As we have a choice of what battery we use to power our example circuit, we can improve our efficiency simply by choosing a 7.5V battery made from 5 x 1.5V cells and an LF50 LDO regulator that has a 0.45V rated dropout voltage. Our cells will be able to run down to 1.1V each and our battery will be producing 5.5V. A typical alkaline cell dips to about 1.1V when it is exhausted so we should be able make full use of the available battery capacity.

If we now re-visit our calculations we find the amount of wasted power has reduced.

Power wasted = (7.5V – 5V) * (0.06A) = 0.15W

With 28% of our power wasted, we have achieved an efficiency of 72% just by choosing an LDO regulator and a well matched battery voltage. If we have the luxury of powering this device from a 6V mains power supply that will not drop below 5.45V our wasted power drops to just 0.06W, 90% efficient. We clearly have very little to gain by using a switching regulator in these circumstances.

Standard regulators can usually be easily replaced by LDO regulators, so why are they not used more widely? The main reason is simply convention, often a part continues to be used simply because it has always been used. If the part is inexpensive and good enough the attitude tends to be why risk potential problems by changing to something else. In hobby electronics the problem is exacerbated by the way circuits are shared. The designs are usually deliberately based on easily accessible parts that tend to change very little over time. Certain components end up being included by convention, creating an informal standard.

There are a few considerations when using an LDO regulator. Care must be taken to observe the maximum input voltage specification, which can be lower than that for standard regulators. The output impedance is typically higher than standard regulators making them less well suited for driving very low impedance or capacitive loads. Some LDO regulators (particularly older designs) may need specially chosen external capacitors to maintain stability.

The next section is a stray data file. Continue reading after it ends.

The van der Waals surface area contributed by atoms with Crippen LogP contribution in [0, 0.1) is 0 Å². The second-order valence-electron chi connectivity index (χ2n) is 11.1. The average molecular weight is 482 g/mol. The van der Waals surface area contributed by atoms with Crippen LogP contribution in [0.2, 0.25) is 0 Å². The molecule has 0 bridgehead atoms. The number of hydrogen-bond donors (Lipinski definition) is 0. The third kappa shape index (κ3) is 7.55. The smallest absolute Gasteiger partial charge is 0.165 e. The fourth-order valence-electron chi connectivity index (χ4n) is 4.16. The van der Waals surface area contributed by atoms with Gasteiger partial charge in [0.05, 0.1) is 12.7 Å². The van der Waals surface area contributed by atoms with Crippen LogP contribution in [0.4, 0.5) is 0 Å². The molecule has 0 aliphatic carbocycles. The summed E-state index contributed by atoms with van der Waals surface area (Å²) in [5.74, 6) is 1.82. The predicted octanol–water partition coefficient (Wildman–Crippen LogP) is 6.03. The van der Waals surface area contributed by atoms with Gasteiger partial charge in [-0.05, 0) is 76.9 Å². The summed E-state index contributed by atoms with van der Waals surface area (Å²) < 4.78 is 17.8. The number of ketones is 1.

The low overhead is usually achieved at the expense of power handling, a similarly priced LDO regulator will typically have a lower current rating than the standard type. To increase the power rating a larger transistor is required and inevitably the price increases. As modern electronic components use a fraction of the power it is likely that the high power capability of a standard regulator is far more than required and it can be replaced with a similarly priced LDO with a lower power rating.

If your supply voltage is fixed, for example our clock circuit has to be run from a 12V (actually up-to 13.8V) car battery? Our input voltage is fixed and an LDO regulator is not going to help, it will perform exactly the same as a standard regulator. The only way to improve efficiency in this scenario would be to use a switching regulator.

Switching regulators

Although linear voltage regulators continue to enjoy widespread use, switching regulators are increasingly being used due mainly to their greater efficiency. Perhaps you feel you should be looking at switching regulators but are uncertain if they are the right fit for your application.

Let’s consider a new example, suppose we have a circuit that draws 1A that also requires 5V from a 9V supply. How much power is wasted in a linear regulator now?

Power wasted = (9V – 5V) x 1.0A = 4W

4 Watts is a lot of waste heat! The 7805 would get so hot it would certainly be too hot to touch and without a suitably large heatsink likely exceed the rated maximum operating temperature. Even with a suitable heatsink, 4W is a big waste of battery capacity for no benefit, you are going to go through batteries like there is no tomorrow. If the source voltage needed to be increased, to 12V, we would have 7W of heat to disperse with a linear regulator, this would require an enormous heavy heatsink.

In situations where there is a high current load and/or large voltage differential between the input and output a switching regulator offers significant efficiency gains. To calculate power losses with a switching regulator, we simply have to measure the power drawn from the supply and compare it to the power consumed by our circuit. Here is how to calculate power losses:

Power wasted = (input voltage x current drawn) – (output voltage x load current)

Input power: 9V x 0.6A = 5.4W
Output power: 5V x 1A = 5W
Wasted power: 5.4W – 5W = 0.4W

Our power losses have been reduced to around 0.4W or just 10% of that wasted with the linear regulator.